Interim Chancellor Brower Suggests a Dozen Ways to Celebrate Earth Day 2014 with UW Colleges and UW-Extension
1. Download UW-Extension’s free app GeoHike: Devil’s Lake State Park Geology – created by our Wisconsin Geological and Natural History Survey — for a hike at Devil’s Lake.
2. Join the April 23 or April 25 tree planting ceremonies and congratulate our UW-Fox Valley colleagues for their commitment to tree care that earned them (for the second time!) national recognition as a Tree Campus USA by the Arbor Day Foundation.
3. Attend the Wisconsin Lakes Partnership Convention April 24 to 26 in Stevens Point and applaud this partnership of UW-Extension, the Wisconsin Department of Natural Resources and Wisconsin Lakes.
4. Recycle old running shoes at the UW-Rock County Earth Day Festival April 22.
5. Donate to UW-Extension’s Master Gardener program via this online link.
6. Check in with UW-Baraboo/Sauk County Sunday, April 27, for the Earth Day events they’re hosting and Continuing Education is planning on that campus.
7. Take the advice of UW-Extension’s Sharon Morrisey to start tomatoes from seeds indoors this week.
8. Wish a happy 4th anniversary to Water Star Wisconsin, a UW-Extension partnership that launched on Earth Day 2010, and watch the Sustainable Strategies webinar series.
9. Download the free rain gardens how-to manual for homeowners.
10. Listen to Kathleen Dunn’s April 22 Wisconsin Public Radio show and watch “A
Fierce Green Fire” on Wisconsin Public Television April 22 to learn about the history of the environmental movement.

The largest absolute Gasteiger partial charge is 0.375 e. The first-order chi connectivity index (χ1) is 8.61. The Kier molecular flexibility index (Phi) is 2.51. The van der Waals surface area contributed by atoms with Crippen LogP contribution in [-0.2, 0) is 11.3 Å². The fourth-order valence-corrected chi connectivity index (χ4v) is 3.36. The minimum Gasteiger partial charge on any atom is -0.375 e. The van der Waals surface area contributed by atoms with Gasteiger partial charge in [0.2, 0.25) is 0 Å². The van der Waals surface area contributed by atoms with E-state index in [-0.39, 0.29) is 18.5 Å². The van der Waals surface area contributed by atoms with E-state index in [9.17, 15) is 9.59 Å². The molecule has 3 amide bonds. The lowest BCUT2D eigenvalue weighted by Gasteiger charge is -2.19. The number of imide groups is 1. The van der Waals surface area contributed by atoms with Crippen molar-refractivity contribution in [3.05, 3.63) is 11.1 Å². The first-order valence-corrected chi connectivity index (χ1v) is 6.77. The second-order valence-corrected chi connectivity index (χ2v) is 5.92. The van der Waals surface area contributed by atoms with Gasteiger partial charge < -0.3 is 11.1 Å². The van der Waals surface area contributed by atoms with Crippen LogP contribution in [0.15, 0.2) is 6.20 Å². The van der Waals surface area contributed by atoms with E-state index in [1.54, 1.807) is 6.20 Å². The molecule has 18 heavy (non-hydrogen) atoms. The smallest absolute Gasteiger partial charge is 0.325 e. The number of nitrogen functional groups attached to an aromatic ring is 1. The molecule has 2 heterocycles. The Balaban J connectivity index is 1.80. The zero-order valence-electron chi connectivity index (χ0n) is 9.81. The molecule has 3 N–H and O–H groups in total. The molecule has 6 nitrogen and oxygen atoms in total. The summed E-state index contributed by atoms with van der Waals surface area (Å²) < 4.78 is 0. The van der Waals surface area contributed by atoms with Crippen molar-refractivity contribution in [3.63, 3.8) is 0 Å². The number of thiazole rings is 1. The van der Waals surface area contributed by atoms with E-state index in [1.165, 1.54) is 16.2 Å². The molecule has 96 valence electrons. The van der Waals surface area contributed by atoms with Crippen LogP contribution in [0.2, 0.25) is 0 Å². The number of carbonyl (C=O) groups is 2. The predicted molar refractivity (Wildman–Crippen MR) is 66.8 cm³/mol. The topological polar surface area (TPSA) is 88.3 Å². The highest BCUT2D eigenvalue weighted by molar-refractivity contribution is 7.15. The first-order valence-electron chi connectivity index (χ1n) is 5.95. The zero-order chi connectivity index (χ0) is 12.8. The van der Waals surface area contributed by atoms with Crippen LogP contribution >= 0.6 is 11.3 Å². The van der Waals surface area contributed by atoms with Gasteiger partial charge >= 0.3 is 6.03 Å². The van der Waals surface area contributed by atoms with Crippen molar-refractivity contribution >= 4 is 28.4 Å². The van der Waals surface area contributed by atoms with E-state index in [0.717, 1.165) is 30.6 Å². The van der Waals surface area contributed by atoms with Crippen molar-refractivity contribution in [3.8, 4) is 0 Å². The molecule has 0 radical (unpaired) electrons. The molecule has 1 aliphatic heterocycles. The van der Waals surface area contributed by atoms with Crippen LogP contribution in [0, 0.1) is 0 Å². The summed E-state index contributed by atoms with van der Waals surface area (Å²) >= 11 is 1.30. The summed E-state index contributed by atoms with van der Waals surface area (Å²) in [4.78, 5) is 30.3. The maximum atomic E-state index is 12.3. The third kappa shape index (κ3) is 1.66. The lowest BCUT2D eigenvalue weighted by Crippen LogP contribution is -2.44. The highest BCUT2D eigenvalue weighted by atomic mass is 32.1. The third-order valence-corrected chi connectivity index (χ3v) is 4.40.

11. Join students and staff of UW-Washington County in a Milwaukee River clean up April 26.
12. Walk or bike to work or try one of many more ideas via Lincoln County’s 4-H News.
And if you have other ideas related to your campus or program, add a comment!
The new 7,000+-square-foot building will provide classroom and lab space for students participating in the University of Wisconsin-Platteville onsite collaborative degree program in engineering, as well as for UW-Sheboygan pre-engineering students.
The UW-Sheboygan Foundation spearheaded a major fundraising campaign to secure the private donations for the building. Steve Harrison, UW-Sheboygan Foundation board member and capital campaign committee member, said major assistance came from the Sheboygan County Board of Supervisors, Plastics Engineering Company (PLENCO), the Frank G. and Frieda K. Brotz Family Foundation and Curt G. Joa, Inc.
“This building is an opportunity to truly affect the future of STEM and engineering education in Sheboygan County,” Joseph-Silverstein said. About 70 UW-Sheboygan students list engineering as a major. The first collaborative program student graduated in December, 2013, and a second will graduate in May, 2014.
Classified staff, academic staff and faculty in UW Colleges and UW-Extension – and other UW institutions who are involved in programs receiving UW Colleges and/or UW-Extension funds – are eligible. Some of the six award categories also recognize outside individuals or organizations involved with UW Colleges and UW-Extension
Nominations are due May 9 and entail two easy steps:
1. Fill out and submit the brief online nomination form at http://uwex.uwc.edu/chancellor/nominations/. You will need to specify the awards category out of the six options offered. For details, read the guidelines at: http://uwex.uwc.edu/chancellor/events/documents/ChancellorsAwardsLetter_2014.pdf
Also, you can find examples of previous recipients at: http://uwex.uwc.edu/chancellor/events/
2. Arrange for two letters of recommendation indicating the reason for the nomination and submit those letters to firstname.lastname@example.org